This is one of the best films of 2015.
My colleague over on the city side, Bob Greene, ran a column not long ago consisting of essays by third and fourth‑graders about what they liked at the movies. To a child they agreed that violence, mayhem and blood were their favorites. None of them mentioned cowboys, color cartoons or comedies, which were my favorites when I was growing up in peaceful Downstate.
Greene's column was inspired by my review of" Mandingo," in which I noted that it was a gruesomely violent R‑rated movie to which children, nevertheless, had been admitted. "If I'd been a kid in the audience," I wrote, "I'm sure I would have been terrified and grief‑stricken." Greene's point was that the urban kids of today are less easily shocked than I imagine.
To be sure, Greene printed only essays that praised violence (there must have been at least one kid with a high regard for horses, but we didn't hear from him). But Greene's point was provoking, as I was reminded last weekend during "Death Race 2000." This is a film about a futuristic cross‑country race in which the winner is determined, not merely by his speed, but also by the number of pedestrians he kills.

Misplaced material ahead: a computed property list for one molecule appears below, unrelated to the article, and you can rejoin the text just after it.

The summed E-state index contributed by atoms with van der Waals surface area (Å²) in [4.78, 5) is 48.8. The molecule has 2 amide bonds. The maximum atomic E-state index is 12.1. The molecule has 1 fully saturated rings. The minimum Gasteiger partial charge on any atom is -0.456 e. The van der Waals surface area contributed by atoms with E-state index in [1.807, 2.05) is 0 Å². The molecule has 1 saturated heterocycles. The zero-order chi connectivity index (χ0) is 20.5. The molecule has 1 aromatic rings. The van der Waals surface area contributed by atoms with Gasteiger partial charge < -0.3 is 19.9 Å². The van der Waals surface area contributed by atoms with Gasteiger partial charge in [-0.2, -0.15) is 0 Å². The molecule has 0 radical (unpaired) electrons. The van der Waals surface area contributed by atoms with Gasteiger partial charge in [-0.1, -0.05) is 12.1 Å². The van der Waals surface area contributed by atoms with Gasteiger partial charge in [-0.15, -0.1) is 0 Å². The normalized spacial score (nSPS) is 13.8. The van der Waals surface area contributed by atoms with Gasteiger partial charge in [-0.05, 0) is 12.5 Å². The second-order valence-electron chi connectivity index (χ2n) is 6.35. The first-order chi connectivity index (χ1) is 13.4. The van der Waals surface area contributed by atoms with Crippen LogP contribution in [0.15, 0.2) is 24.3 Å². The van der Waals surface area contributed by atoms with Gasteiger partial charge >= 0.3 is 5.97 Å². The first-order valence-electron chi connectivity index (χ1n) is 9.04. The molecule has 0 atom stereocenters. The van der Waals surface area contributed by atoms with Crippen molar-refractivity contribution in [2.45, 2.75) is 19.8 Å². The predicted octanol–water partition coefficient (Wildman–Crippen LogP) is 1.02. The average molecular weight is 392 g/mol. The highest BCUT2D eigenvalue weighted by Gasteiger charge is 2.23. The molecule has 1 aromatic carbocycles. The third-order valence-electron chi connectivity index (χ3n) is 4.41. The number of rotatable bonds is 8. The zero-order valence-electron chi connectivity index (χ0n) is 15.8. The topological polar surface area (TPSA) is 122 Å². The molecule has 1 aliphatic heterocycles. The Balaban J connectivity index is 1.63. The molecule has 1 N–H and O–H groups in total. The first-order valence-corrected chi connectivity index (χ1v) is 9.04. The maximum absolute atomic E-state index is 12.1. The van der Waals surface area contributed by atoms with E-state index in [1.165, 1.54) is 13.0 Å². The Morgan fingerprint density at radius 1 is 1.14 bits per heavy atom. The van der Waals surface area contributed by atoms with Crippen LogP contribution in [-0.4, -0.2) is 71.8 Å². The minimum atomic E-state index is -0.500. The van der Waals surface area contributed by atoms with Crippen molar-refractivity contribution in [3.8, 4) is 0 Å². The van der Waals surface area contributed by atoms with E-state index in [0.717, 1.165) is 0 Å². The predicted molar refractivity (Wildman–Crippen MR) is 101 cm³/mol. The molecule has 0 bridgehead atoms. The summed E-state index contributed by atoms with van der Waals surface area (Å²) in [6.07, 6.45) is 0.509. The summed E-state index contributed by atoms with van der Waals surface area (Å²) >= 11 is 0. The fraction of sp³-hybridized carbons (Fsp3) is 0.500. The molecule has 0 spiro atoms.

You get 100 points for someone in a wheelchair, 70 points for the aged, 50 points for kids and so on. The killings are depicted in the most graphic way possible. Giant swords on the fronts of the cars skewer victims. Others are run over several times. In front of an old‑folks' home, the nurses park the wheelchairs of several patients in the middle of the road and wait for the fun to start—but the driver has his own little joke by swerving off the road and killing the nurses.
Well, folks, the theater was up for grabs. The audience was at least half small children, and they loved it. They'd never seen anything so funny, I guess, and I was torn between walking out immediately and staying to witness a spectacle more dismaying than anything on the screen: the way small children were digging gratuitous bloodshed.
Despite the fact that the movie had a "restricted rating," the vast majority of the kids (and by kids I mean under 10 years old) were without parents or guardians. That wasn't a surprise. It's been my observation in several Chicago theaters recently that little or no attempt is made to enforce the R rating. The ratings were intended in the first place to protect kids from violence. But, you know, last Saturday I began to wonder who was going to protect us from these kids.
Matt Zoller Seitz reviews and reflects upon Jesse Eisenberg's New Yorker piece about film critics.
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